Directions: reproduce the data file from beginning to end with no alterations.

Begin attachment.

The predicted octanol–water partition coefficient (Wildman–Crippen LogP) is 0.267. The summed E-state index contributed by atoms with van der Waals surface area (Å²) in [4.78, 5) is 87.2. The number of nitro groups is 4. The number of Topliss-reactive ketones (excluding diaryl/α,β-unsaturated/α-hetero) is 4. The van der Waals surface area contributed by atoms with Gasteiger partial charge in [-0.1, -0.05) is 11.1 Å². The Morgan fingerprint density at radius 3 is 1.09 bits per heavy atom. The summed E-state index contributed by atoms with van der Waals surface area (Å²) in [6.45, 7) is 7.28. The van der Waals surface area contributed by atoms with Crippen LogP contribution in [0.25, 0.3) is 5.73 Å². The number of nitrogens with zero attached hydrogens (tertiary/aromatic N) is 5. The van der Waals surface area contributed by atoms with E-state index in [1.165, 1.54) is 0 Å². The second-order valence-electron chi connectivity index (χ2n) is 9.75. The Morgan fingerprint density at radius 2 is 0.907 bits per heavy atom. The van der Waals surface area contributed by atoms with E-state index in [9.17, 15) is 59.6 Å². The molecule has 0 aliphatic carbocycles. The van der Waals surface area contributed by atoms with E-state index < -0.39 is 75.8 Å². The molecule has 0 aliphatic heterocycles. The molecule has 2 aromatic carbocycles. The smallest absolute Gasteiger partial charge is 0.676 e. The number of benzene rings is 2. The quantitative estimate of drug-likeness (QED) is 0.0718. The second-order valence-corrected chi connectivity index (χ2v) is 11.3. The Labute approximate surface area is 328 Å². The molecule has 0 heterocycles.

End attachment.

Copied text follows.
The predicted octanol–water partition coefficient (Wildman–Crippen LogP) is 0.267. The summed E-state index contributed by atoms with van der Waals surface area (Å²) in [4.78, 5) is 87.2. The number of nitro groups is 4. The number of Topliss-reactive ketones (excluding diaryl/α,β-unsaturated/α-hetero) is 4. The van der Waals surface area contributed by atoms with Gasteiger partial charge in [-0.1, -0.05) is 11.1 Å². The Morgan fingerprint density at radius 3 is 1.09 bits per heavy atom. The summed E-state index contributed by atoms with van der Waals surface area (Å²) in [6.45, 7) is 7.28. The van der Waals surface area contributed by atoms with Crippen LogP contribution in [0.25, 0.3) is 5.73 Å². The number of nitrogens with zero attached hydrogens (tertiary/aromatic N) is 5. The van der Waals surface area contributed by atoms with E-state index in [1.165, 1.54) is 0 Å². The second-order valence-electron chi connectivity index (χ2n) is 9.75. The Morgan fingerprint density at radius 2 is 0.907 bits per heavy atom. The van der Waals surface area contributed by atoms with E-state index in [9.17, 15) is 59.6 Å². The molecule has 0 aliphatic carbocycles. The van der Waals surface area contributed by atoms with E-state index < -0.39 is 75.8 Å². The molecule has 0 aliphatic heterocycles. The molecule has 2 aromatic carbocycles. The smallest absolute Gasteiger partial charge is 0.676 e. The number of benzene rings is 2. The quantitative estimate of drug-likeness (QED) is 0.0718. The second-order valence-corrected chi connectivity index (χ2v) is 11.3. The Labute approximate surface area is 328 Å². The molecule has 0 heterocycles.